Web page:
Research on road closures: "Billions to save on tackling the climate problem early on"
Norway's major roads face regular closures as a result of flooding, mud slides and similar incidents that are expected to occur more frequently because of climate change. A new study carried out by Vestlandsforsking and Menon Economics for the Norwegian Public Roads Administration, indicates that unless a large-scale preventive effort is launched, the number of incidents and closures is going to increase dramatically in the coming decades.
"One might assume that a 10-20 percent increase in precipitation will lead to a similar increase in the number of flooding incidents in the future. Unfortunately, our research shows that this not the case", says Torbjørn Selseng at Western Norway Research Institute.
"If all roadside ditches, pipelines, and the height of the road have the right dimensions for today's or yesterday's precipitation levels, all precipitation-related incidents of a certain significance may lead to flooding in years to come. This means that the number of incidents will increase by several hundred percent instead of by 10-20 percent, says Selseng.
The research project on road closures related to climate change, has tested a new method which seeks to highlight these changes.
"Our study has attempted to assess risk by the use of a new method which produces systematic and concrete assessments of future risk. Most of the methods that are currently in use, place too little emphasis on the fact that the climate of today is not identical to the climate of coming years", says Selseng.
50 years ahead
The study combines a systematic assessment of future risk with estimations of how much the authorities would save if the required adaptive measures were to be carried out before major problems arise.
The study has consisted of two parts; the first part looks into how the climate of tomorrow may influence the Norwegian network of roads. The researchers analysed a particular section of E39 from the County of Agder to the (former) County of Sogn og Fjordane.
The assessments are carried out in close co-operation with highly-experienced professionals at the region's road authorities' office who know these roads like the backs of their hands, and know exactly where along these roads they are most likely to experience problems in the years to come. This insight has been combined with regional climate scenarios to achieve a qualified picture of the situation fifty years from now, in terms of avalanches, mud slides and flooding", explains Selseng.
He is quite clear that the changes ahead may be rather dramatic.
"We already know that our some of our roads are highly exposed. This means that even a slight increase in precipitation, temperatures, and ocean level will cause a surge in the number of weather-related incidents.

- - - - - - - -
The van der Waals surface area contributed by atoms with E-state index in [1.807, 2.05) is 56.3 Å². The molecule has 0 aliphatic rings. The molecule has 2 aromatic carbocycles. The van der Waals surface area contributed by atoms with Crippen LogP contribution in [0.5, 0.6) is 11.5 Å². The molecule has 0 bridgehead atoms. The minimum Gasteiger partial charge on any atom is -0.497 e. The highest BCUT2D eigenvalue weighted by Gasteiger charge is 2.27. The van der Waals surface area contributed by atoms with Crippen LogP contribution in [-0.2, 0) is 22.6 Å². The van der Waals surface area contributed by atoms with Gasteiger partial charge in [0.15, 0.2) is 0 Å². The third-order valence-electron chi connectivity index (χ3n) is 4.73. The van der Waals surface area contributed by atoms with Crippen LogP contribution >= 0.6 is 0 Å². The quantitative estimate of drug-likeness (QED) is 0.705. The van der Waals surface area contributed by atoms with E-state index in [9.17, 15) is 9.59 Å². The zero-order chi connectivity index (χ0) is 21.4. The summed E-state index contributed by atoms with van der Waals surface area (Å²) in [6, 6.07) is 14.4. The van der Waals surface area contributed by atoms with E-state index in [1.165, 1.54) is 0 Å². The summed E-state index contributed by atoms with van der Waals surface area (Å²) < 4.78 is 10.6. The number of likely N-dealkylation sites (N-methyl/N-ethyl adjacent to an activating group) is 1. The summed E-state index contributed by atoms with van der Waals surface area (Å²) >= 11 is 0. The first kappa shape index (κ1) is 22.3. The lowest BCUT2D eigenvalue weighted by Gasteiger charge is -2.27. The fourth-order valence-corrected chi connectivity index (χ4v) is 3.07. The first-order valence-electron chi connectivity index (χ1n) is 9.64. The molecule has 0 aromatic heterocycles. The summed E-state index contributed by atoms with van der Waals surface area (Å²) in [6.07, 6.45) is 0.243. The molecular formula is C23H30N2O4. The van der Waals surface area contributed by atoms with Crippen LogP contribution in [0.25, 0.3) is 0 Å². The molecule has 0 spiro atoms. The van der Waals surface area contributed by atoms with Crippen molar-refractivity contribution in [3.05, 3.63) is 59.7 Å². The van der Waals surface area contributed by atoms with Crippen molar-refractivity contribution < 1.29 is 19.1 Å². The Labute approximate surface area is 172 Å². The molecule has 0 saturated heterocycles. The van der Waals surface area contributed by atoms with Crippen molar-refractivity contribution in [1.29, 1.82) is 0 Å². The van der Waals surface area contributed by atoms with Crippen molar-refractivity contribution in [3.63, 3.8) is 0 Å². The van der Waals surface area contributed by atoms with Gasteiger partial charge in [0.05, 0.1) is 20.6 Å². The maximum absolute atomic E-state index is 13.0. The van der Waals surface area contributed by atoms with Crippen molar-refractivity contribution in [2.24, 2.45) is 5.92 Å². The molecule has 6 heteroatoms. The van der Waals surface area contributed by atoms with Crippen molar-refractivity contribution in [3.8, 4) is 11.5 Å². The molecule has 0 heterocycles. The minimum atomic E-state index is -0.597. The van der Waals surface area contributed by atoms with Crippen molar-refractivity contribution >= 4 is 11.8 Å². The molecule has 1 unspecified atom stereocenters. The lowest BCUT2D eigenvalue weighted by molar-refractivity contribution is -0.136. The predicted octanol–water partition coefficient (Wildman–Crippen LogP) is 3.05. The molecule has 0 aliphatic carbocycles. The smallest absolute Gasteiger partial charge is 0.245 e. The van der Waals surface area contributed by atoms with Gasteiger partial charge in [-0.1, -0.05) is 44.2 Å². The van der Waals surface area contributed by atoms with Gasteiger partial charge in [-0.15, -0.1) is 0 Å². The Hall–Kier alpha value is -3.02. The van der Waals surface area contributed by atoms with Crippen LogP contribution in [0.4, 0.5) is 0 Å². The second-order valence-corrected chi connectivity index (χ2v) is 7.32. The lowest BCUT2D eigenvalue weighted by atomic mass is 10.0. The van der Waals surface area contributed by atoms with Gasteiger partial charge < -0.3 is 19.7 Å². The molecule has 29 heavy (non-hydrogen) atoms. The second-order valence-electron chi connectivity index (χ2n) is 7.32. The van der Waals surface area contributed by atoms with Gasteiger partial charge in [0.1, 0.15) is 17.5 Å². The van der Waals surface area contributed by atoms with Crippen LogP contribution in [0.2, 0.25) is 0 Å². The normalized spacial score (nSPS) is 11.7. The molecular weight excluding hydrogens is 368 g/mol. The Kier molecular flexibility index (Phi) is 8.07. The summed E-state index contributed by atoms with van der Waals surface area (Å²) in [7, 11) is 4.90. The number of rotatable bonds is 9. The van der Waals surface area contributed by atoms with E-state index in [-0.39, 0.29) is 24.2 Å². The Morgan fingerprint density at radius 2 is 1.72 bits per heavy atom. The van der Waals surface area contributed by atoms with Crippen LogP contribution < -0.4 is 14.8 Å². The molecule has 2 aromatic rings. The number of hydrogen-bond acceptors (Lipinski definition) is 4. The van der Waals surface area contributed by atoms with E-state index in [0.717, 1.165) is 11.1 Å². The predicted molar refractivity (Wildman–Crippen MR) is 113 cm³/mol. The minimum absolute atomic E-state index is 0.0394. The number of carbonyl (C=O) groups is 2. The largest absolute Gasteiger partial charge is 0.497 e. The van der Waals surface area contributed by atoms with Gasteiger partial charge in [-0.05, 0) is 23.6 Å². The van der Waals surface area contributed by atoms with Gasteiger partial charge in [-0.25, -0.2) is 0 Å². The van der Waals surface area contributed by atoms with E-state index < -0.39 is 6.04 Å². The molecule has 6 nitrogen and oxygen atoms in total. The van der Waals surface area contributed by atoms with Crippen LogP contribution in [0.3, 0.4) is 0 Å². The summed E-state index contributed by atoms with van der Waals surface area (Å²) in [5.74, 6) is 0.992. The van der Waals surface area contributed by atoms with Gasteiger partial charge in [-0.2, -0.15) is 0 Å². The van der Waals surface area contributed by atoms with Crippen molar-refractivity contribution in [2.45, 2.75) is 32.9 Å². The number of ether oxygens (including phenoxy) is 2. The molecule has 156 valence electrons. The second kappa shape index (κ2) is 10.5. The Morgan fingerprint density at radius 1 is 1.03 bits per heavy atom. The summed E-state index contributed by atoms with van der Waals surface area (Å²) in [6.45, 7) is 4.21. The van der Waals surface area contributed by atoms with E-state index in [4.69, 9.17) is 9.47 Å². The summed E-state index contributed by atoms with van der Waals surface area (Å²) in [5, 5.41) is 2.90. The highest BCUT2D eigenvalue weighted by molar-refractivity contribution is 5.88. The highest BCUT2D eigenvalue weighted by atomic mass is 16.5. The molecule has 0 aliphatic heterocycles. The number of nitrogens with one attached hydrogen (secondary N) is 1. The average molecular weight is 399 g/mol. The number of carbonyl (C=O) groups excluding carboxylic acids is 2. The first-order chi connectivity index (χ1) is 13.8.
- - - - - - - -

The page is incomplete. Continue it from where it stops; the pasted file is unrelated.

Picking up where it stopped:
He adds that several factors may alter the situation.
"How we use the roads and the surrounding areas is of great significance. Large-scale development close to these major roads, will affect vulnerability as much as climate change does. Still, it is not clear how we are going to relate to our roads in 50 years. Most likely, the traffic is going to continue to rise, and yet, the transport sector is supposed to transform along with most other sectors. This may also affect our future use of roads", Selseng adds.
The second part of the study pertained to developing methods for calculating how much climate change is likely to cost The Norwegian Public Roads Administration and society at large, in terms of road repairs following incidents, societal costs caused by closures, and the potential cost of implementing preventive measures.
"Whether or not preventive action is rational, depends on factors such as how many avalanches and mud slides we expect will occur as a result of climate change. When one includes all costs that are directly related to people arriving late at work, delays affecting the delivery of goods and services, as well as costs related ot repairs, it is clear that prevention is, in many cases, the most profitable option", says Øyvind Nystad Handberg, Senior Economist of Menon Economics.
By estimating changes to the frequency of avalanches, mud slides and flooding, one may estimate the socio-economic costs of investing in preventive action, and compare to the option of not taking any action.
The road sector lacks methods for cost-benefit analyses which include a change in risk levels over time. To plan several decades ahead without taking into consideration the knowledge we have about climate change, will result in solutions that, in the long term, may burden society with high costs.
"This is pioneering work in the roads sector, and it is important to say that our estimates are not exact truths. Rather, these estimates should be viewed as an attempt to illustrate costs in an effort to develop suitable tools.
Handberg still thinks the analysis points to significant potential to reduce socio-economic costs related to climate change by such analyses and targeted measures.
"Not postponing action may help us save a considerable amount of money".